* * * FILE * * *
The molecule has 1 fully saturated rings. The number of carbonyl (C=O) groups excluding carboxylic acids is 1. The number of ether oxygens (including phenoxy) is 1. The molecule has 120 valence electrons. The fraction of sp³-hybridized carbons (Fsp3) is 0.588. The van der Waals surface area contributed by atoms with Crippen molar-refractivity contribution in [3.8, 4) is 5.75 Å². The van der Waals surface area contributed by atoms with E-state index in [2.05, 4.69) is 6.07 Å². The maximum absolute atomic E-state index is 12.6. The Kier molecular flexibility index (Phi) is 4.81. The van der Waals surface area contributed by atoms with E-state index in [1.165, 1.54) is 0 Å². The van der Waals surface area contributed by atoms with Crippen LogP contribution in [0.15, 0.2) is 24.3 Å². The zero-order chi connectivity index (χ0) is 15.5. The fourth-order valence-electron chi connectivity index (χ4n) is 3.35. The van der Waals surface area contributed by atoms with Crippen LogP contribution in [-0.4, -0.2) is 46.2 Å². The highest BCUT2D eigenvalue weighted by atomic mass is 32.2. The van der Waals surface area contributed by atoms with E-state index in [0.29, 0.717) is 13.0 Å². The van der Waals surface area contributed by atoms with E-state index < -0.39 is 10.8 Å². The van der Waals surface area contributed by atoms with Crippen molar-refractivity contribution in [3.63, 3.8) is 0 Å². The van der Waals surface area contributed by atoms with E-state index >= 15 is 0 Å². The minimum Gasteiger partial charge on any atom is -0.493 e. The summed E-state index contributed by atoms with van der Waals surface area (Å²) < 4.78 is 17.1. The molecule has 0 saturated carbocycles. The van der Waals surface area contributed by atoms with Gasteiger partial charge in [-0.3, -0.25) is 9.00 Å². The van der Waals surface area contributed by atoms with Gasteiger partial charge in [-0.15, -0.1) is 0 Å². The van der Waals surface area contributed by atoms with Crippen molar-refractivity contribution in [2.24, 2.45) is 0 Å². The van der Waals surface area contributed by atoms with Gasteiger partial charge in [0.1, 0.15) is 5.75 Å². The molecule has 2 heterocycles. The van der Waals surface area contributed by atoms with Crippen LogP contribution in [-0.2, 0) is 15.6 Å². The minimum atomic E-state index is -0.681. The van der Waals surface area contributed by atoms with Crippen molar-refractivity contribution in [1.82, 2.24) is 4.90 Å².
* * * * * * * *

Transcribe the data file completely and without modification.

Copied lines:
The molecule has 1 fully saturated rings. The number of carbonyl (C=O) groups excluding carboxylic acids is 1. The number of ether oxygens (including phenoxy) is 1. The molecule has 120 valence electrons. The fraction of sp³-hybridized carbons (Fsp3) is 0.588. The van der Waals surface area contributed by atoms with Crippen molar-refractivity contribution in [3.8, 4) is 5.75 Å². The van der Waals surface area contributed by atoms with E-state index in [2.05, 4.69) is 6.07 Å². The maximum absolute atomic E-state index is 12.6. The Kier molecular flexibility index (Phi) is 4.81. The van der Waals surface area contributed by atoms with E-state index in [1.165, 1.54) is 0 Å². The van der Waals surface area contributed by atoms with Crippen LogP contribution in [0.15, 0.2) is 24.3 Å². The zero-order chi connectivity index (χ0) is 15.5. The fourth-order valence-electron chi connectivity index (χ4n) is 3.35. The van der Waals surface area contributed by atoms with Crippen LogP contribution in [-0.4, -0.2) is 46.2 Å². The highest BCUT2D eigenvalue weighted by atomic mass is 32.2. The van der Waals surface area contributed by atoms with E-state index in [0.29, 0.717) is 13.0 Å². The van der Waals surface area contributed by atoms with E-state index < -0.39 is 10.8 Å². The van der Waals surface area contributed by atoms with Crippen molar-refractivity contribution in [3.63, 3.8) is 0 Å². The van der Waals surface area contributed by atoms with E-state index >= 15 is 0 Å². The minimum Gasteiger partial charge on any atom is -0.493 e. The summed E-state index contributed by atoms with van der Waals surface area (Å²) < 4.78 is 17.1. The molecule has 0 saturated carbocycles. The van der Waals surface area contributed by atoms with Gasteiger partial charge in [-0.3, -0.25) is 9.00 Å². The van der Waals surface area contributed by atoms with Gasteiger partial charge in [-0.15, -0.1) is 0 Å². The van der Waals surface area contributed by atoms with Crippen molar-refractivity contribution in [2.24, 2.45) is 0 Å². The van der Waals surface area contributed by atoms with Gasteiger partial charge in [0.1, 0.15) is 5.75 Å². The molecule has 2 heterocycles. The van der Waals surface area contributed by atoms with Crippen LogP contribution in [-0.2, 0) is 15.6 Å². The minimum atomic E-state index is -0.681. The van der Waals surface area contributed by atoms with Crippen molar-refractivity contribution in [1.82, 2.24) is 4.90 Å².